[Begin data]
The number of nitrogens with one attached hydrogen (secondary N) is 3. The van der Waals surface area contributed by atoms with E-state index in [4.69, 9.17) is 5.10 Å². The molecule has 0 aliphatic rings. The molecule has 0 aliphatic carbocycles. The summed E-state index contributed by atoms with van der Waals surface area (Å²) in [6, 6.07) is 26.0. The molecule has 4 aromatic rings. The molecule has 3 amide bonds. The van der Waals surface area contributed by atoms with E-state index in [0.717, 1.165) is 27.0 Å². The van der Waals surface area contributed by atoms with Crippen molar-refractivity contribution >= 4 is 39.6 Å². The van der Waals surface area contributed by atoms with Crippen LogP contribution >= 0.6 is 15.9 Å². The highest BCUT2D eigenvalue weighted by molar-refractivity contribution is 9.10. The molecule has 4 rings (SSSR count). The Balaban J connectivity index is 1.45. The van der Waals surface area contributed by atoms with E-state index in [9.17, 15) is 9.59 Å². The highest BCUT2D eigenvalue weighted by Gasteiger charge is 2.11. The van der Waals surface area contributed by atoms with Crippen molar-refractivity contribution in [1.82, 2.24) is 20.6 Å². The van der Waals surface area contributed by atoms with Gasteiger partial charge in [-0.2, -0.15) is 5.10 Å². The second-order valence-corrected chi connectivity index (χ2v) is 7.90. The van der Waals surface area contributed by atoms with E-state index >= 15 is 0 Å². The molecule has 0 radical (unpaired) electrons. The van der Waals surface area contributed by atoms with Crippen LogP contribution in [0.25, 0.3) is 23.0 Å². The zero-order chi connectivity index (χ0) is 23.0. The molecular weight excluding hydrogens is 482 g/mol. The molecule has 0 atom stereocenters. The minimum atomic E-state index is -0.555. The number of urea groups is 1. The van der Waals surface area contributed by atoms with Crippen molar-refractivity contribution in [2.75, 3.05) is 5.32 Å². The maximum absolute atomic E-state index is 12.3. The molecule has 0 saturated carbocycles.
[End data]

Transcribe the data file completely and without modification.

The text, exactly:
The number of nitrogens with one attached hydrogen (secondary N) is 3. The van der Waals surface area contributed by atoms with E-state index in [4.69, 9.17) is 5.10 Å². The molecule has 0 aliphatic rings. The molecule has 0 aliphatic carbocycles. The summed E-state index contributed by atoms with van der Waals surface area (Å²) in [6, 6.07) is 26.0. The molecule has 4 aromatic rings. The molecule has 3 amide bonds. The van der Waals surface area contributed by atoms with E-state index in [0.717, 1.165) is 27.0 Å². The van der Waals surface area contributed by atoms with Crippen molar-refractivity contribution >= 4 is 39.6 Å². The van der Waals surface area contributed by atoms with Crippen LogP contribution >= 0.6 is 15.9 Å². The highest BCUT2D eigenvalue weighted by molar-refractivity contribution is 9.10. The molecule has 4 rings (SSSR count). The Balaban J connectivity index is 1.45. The van der Waals surface area contributed by atoms with E-state index in [9.17, 15) is 9.59 Å². The highest BCUT2D eigenvalue weighted by Gasteiger charge is 2.11. The van der Waals surface area contributed by atoms with Crippen molar-refractivity contribution in [1.82, 2.24) is 20.6 Å². The van der Waals surface area contributed by atoms with Gasteiger partial charge in [-0.2, -0.15) is 5.10 Å². The second-order valence-corrected chi connectivity index (χ2v) is 7.90. The van der Waals surface area contributed by atoms with E-state index >= 15 is 0 Å². The molecule has 0 radical (unpaired) electrons. The van der Waals surface area contributed by atoms with Crippen LogP contribution in [0.25, 0.3) is 23.0 Å². The zero-order chi connectivity index (χ0) is 23.0. The molecular weight excluding hydrogens is 482 g/mol. The molecule has 0 atom stereocenters. The minimum atomic E-state index is -0.555. The number of urea groups is 1. The van der Waals surface area contributed by atoms with Crippen molar-refractivity contribution in [2.75, 3.05) is 5.32 Å². The maximum absolute atomic E-state index is 12.3. The molecule has 0 saturated carbocycles.